Tribes to begin cross-country walk against diabetes in La Jolla

Photo: Kathy Day
Photo: Kathy Day

By Kathy Day

Staff Writer

The Longest Walk 3, a 5,400-mile walk-run relay across America to draw attention to the epidemic of diabetes among Native Americans, will take off from La Jolla Shores Monday morning.

Pre-event presentations will begin at 6 a.m. with the walkers taking off at 9:45. They will spend the night at the San Pasqual reservation. On Tuesday they’ll go from Rincon to Pauma, Pala and then Pechanga reservations.

La Jolla was chosen as the starting point because of its historic significance to the Kumeyaay Nation. Members would stay along the ocean in the winter and journey back to the moutains and deserts as the weather warmed, said Louie Guassac, assistant coordinator for the Walk and a member of the Mesa Grande Band of Mission Indians.

Many of San Diego County’s tribal members — from the Kumeyaay, Luiseno, Cahuilla, Coupa and Chemevi nations — will participate in the event that is due to end in Washington, D.C., on July 8.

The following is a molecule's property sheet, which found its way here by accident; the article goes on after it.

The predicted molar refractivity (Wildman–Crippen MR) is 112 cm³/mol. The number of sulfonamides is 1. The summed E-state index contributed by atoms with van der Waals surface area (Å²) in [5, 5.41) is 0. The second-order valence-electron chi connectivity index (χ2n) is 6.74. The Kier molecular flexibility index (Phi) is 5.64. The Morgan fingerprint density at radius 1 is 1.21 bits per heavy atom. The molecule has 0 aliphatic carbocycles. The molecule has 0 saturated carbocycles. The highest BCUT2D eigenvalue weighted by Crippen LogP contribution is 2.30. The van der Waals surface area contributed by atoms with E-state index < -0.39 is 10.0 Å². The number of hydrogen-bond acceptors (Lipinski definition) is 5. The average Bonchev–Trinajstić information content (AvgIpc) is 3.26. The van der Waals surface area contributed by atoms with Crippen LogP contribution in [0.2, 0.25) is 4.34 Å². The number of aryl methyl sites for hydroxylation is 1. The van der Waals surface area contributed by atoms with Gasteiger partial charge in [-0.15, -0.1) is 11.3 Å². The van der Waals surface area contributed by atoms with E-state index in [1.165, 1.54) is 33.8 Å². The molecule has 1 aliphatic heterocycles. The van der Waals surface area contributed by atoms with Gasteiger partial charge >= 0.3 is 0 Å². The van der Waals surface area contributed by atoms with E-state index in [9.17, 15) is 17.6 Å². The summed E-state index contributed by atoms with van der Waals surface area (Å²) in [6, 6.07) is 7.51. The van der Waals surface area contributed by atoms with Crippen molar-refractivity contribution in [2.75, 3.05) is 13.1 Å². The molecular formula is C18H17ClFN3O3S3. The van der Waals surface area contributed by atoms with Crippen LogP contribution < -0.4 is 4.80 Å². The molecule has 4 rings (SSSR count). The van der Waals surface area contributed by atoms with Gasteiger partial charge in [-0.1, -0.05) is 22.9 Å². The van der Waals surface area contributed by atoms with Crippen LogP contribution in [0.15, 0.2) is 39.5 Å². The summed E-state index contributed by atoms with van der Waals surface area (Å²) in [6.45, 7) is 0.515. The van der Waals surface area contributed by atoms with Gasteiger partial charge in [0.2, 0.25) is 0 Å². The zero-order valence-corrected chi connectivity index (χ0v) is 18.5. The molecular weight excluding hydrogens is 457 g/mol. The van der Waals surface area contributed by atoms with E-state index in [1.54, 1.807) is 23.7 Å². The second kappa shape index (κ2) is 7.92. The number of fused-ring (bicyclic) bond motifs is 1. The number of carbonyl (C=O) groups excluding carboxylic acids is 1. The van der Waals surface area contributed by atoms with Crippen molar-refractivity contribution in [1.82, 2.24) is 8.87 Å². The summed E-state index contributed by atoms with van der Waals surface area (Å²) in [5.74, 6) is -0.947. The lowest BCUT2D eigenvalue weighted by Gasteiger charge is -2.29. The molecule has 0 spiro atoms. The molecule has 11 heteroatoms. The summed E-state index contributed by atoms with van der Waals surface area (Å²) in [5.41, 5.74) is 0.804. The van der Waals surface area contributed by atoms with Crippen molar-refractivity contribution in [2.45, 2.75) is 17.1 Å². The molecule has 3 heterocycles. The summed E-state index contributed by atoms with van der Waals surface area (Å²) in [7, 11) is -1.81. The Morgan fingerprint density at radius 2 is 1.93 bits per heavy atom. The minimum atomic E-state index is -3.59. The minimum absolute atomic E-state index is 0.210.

Guassac said the effort is aimed at minimizing the effects that diabetes has on tribal members as well as “to keep diabetes from becoming a reality for others.”

He said they are hoping to see about 300 people for the start.

“Diabetes is not part of our lifestyle,” Guassac said. “Our people did a lot of activities and grew and ate healthy food before being put on reservations, but this has become a true epidemic.”

The event is a combination of a walk-ride-run, he said. Among the participants are the Reservation Riders, a motorcycle club.

A Facebook page describing the walk, being led by A.I.M co-founder Dennis Banks, co-founder of the American Indian Movement, notes the route will cover Southern California, Arizona, New Mexico, Texas, Oklahoma, Arkansas, Alabama, Mississippi, Florida, Georgia, South Carolina, North Carolina, and Virginia.

Banks, himself a diabetic, says on the site that “eiabetes has reached an epidemic state in Indian Country and the percentage of diabetes amongst Native Americans may be as high as 75 percent,” although the Indian Health Service’s estimate is at 35 percent.

Anyone interested in pledging support for the walkers can call (763) 242-4242 or show up on Monday morning at La Jolla Shores.

   
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